19. vtg,
    Shit, sorry. Fixed. You’ll all have to write more guest posts, so I don’t forget.

    There was also a guest post by Giorgos Zoukas, but that was really to ask for volunteers for his PhD research. Here it is anyway, in case anyone is still interested.

  20. BBD says:

    Ah, I remember those early days… ten comments on a thread, maybe 😉

    A hell of an achievement. You can be justifiably proud of it. You can measure the impact it has had by the legion of enemies you have made.

  21. You can measure the impact it has had by the legion of enemies you have made.

    I try to avoid the “they hate me, I must be right” argument 🙂

  22. BBD says:

    I try to avoid the “they hate me, I must be right” argument 🙂

    Were I to nit-pick I could say that the size of the baying mob is an indication of *impact* not an argument that you are correct 🙂

    Ah, the internet. Such fun!

  23. I think everyone “wins” that one in this arena, but it can be satisfying …

  24. Were I to nit-pick I could say that the size of the baying mob is an indication of *impact* not an argument that you are correct

    Yes, that’s why Anthony Watts likes to point how many people read his blog. There’s no doubt he’s having impact. There’s also no doubt that as a consequence of his impact people are less informed than they would be had he not had such impact.

  25. Blast, BBD outdrew me!

  26. Michael Lloyd says:

    Well done on managing to keep going for three years!
    I come here to keep track on any significant changes in climate science. Whilst any major doubts on global warming were put to bed decades ago, in science you can never be absolutely certain.

    I like your posts on science and society. I wonder whether you would consider extending those to cover education?

    I thought this statement was appropriate and one that we might all follow.

    “but I don’t really want to drift too far away from areas where I think I have at least some expertise”

  27. Pete Best says:

    Only in Australia and the USA does denial appear to have a platform against action. I have followed climate science now for around 7 years and in that time (although the science has been the same all along – ok some uncertainty but mainly the same) I have seen the same skeptical deniers foam at the mouth about AGW and try every argument they can think of (mainly from an ideological point of view from what I can tell, for some reason their minds just cannot accept an issue of this magnitude will to some degree impact their world as they see it) but the science keeps on conflicting with their stand point and due to this they appear to get more shrill which I think is down to denial being in its dying throws.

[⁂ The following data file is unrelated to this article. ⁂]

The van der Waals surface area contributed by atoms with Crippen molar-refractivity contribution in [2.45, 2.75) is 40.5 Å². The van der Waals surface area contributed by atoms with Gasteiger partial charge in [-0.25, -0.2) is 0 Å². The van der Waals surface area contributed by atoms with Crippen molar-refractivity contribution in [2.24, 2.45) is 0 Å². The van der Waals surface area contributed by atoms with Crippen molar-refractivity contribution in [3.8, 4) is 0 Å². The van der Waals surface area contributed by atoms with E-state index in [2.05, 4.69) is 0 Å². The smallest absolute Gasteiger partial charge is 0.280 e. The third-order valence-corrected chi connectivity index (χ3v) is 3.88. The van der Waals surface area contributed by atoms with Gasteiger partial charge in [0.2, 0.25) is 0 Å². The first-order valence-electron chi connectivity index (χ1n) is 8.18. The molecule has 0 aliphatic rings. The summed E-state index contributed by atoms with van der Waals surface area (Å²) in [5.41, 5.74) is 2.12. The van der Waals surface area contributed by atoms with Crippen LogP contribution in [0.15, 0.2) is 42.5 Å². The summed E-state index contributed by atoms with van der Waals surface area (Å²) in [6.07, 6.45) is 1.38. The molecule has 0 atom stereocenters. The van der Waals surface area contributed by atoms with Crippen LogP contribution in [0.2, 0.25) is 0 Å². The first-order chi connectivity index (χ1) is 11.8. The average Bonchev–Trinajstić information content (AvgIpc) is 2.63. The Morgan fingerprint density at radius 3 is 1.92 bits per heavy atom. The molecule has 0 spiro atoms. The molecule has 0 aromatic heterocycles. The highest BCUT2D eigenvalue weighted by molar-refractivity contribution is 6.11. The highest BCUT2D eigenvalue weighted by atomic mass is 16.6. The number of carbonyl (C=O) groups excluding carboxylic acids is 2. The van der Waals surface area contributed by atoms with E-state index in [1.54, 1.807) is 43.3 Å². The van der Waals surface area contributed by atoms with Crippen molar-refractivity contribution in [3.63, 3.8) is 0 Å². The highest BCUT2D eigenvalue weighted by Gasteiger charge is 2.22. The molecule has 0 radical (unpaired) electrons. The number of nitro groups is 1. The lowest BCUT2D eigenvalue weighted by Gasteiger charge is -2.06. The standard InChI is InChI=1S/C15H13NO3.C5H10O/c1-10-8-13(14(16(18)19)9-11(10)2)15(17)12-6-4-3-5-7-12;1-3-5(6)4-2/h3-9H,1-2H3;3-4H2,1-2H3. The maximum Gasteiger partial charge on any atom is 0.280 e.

I know that they have managed to delay action for 40 years and they still try to do so but at last the corner appears to have been turned and action is coming. If the action that’s is coming will be significant enough to prevent the much publicised 2C limit is presently more unlikely than likely but there is still time to readjust that.

  28. The Very Reverend Jebediah Hypotenuse says:


    It feels as though climate science denial has become much less relevant.

    Maybe I’m even wrong, but it certainly feels less relevant than it did when I first started.

    Never underestimate the power of the Dark Side.

    Carry on, good sir!

  29. BBD says:

    Why the blogging is worth the pain:

    Boussalis & Coan (2016) Text-mining the signals of climate change doubt: